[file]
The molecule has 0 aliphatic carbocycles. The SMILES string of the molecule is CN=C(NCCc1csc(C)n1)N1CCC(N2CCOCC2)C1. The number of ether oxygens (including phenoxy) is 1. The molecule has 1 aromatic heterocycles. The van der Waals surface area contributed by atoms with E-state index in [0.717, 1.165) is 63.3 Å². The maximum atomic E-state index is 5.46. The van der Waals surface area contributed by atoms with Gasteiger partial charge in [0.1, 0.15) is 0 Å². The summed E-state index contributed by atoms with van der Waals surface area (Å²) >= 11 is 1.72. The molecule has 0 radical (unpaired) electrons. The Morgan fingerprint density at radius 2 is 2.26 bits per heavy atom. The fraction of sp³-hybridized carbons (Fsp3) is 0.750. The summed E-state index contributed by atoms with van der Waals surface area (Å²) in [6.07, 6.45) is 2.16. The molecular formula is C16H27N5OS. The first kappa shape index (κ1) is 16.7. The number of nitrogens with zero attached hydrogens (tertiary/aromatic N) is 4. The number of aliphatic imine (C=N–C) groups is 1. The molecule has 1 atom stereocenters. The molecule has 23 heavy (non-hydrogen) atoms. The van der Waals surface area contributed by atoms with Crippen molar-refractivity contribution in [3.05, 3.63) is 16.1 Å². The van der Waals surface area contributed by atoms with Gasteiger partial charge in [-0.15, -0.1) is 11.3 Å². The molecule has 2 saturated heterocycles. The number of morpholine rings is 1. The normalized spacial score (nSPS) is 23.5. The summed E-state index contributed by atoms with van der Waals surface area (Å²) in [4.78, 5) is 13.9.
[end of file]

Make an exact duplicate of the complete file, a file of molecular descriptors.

The molecule has 0 aliphatic carbocycles. The SMILES string of the molecule is CN=C(NCCc1csc(C)n1)N1CCC(N2CCOCC2)C1. The number of ether oxygens (including phenoxy) is 1. The molecule has 1 aromatic heterocycles. The van der Waals surface area contributed by atoms with E-state index in [0.717, 1.165) is 63.3 Å². The maximum atomic E-state index is 5.46. The van der Waals surface area contributed by atoms with Gasteiger partial charge in [0.1, 0.15) is 0 Å². The summed E-state index contributed by atoms with van der Waals surface area (Å²) >= 11 is 1.72. The molecule has 0 radical (unpaired) electrons. The Morgan fingerprint density at radius 2 is 2.26 bits per heavy atom. The fraction of sp³-hybridized carbons (Fsp3) is 0.750. The summed E-state index contributed by atoms with van der Waals surface area (Å²) in [6.07, 6.45) is 2.16. The molecular formula is C16H27N5OS. The first kappa shape index (κ1) is 16.7. The number of nitrogens with zero attached hydrogens (tertiary/aromatic N) is 4. The number of aliphatic imine (C=N–C) groups is 1. The molecule has 1 atom stereocenters. The molecule has 23 heavy (non-hydrogen) atoms. The van der Waals surface area contributed by atoms with Crippen molar-refractivity contribution in [3.05, 3.63) is 16.1 Å². The van der Waals surface area contributed by atoms with Gasteiger partial charge in [-0.15, -0.1) is 11.3 Å². The molecule has 2 saturated heterocycles. The number of morpholine rings is 1. The normalized spacial score (nSPS) is 23.5. The summed E-state index contributed by atoms with van der Waals surface area (Å²) in [4.78, 5) is 13.9.